But under the bright lights of opening night, the audience caught firmly in the throes of what would be one of the most celebrated performances to ever come out of the Cathedral of Light Christian School’s cafeteria/gym/theater, I guess my feet got lost in it all.  I tripped backwards over my toga and, hands full of halo, I slammed head-first onto the hardwood stage floor.  200 hundred simultaneous gasps shushed the theater into silence.  I’m sure my anxiety-prone mother thought I was dead.   Seconds later, you could still hear the thud of head-meeting-stage reverberating around the gym walls.  Dr. Green, Ricky’s dad, started to get up from his hard orange plastic chair, ready for action.

But before he made it to a full stand, I leaped to my feet like Lazarus fresh from the grave.  I rubbed the back of my head, turned to look my love-struck audience in the eye, and improvised a line.

“Well,” I said.  “It ain’t easy bein’ an angel.”

The roar of the crowd was deafening, the applause intoxicating.  I beamed back at them and waved.  I pointed to my parents and winked.  I pointed to the heavens and mouthed to the crowd, “Hey, it’s all about Him.”

At the end of the school year, we had our obligatory awards ceremony.  “Most Like Jesus” I did not receive.  Becky Alverson, that stuck-up prissy brown-noser, got it instead.  But “Best Actor” went to me.  And I think that actually made Jesus pretty happy in the end.  After all, He had been waiting for this debut, too.  He had made me the way I was, and he had been excited for others to see what He had made.  Now that I think about it, He might have even stuck out his invisible foot and tripped me on that stage, giving me the opportunity to shine as never before.  It makes me wonder if He does that kind of thing a lot: intentionally give us space to turn a mistake into a life-defining moment of triumph.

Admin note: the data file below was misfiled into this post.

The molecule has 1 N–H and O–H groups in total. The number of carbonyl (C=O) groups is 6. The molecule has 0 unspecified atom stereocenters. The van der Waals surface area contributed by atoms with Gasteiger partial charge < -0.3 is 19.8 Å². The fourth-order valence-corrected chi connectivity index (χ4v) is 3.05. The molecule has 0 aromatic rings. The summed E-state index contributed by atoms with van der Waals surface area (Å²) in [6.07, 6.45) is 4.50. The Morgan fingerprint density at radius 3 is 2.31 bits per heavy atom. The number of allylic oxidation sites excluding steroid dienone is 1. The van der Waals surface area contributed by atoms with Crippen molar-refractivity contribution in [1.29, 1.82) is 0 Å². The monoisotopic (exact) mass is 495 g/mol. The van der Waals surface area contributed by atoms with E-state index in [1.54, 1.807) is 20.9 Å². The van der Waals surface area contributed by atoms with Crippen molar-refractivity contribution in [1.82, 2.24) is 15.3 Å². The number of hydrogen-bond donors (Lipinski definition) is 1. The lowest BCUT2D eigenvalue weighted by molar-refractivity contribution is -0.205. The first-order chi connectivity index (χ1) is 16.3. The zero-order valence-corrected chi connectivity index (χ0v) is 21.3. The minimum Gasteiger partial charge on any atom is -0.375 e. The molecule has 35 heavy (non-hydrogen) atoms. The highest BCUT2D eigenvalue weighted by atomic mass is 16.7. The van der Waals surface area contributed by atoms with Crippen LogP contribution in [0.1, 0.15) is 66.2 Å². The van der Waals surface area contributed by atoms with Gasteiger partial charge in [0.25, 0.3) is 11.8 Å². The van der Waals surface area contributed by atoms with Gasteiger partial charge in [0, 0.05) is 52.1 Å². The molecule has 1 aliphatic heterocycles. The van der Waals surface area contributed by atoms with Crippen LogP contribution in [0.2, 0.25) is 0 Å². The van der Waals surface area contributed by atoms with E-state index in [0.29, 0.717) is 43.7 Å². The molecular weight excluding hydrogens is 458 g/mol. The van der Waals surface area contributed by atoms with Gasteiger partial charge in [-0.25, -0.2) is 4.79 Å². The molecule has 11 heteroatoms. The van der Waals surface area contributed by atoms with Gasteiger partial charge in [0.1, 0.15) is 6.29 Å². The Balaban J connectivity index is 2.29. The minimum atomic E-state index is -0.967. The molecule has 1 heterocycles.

Either way, a spark had caught in me that was about to become a raging forest fire.  Unfortunately, it was my last win for Best Actor.  As it turns out, I seemed to have peaked in the 3rd grade.


About jesserice

Speaker | Author | Digital Culture Expert | Sit-Down Comedian

Posted on October 1, 2011, in Uncategorized. Bookmark the permalink. 2 Comments.

  1. “He had made me the way I was, and he had been excited for others to see what He had made.” {smile}.

    are you sure you never won a spray painted gold aunt jemima best actor award?
    i know i came away with a best foreign film supply of maple-like syrup.

  2. Metanioa Academy Awards Night? Those were the best!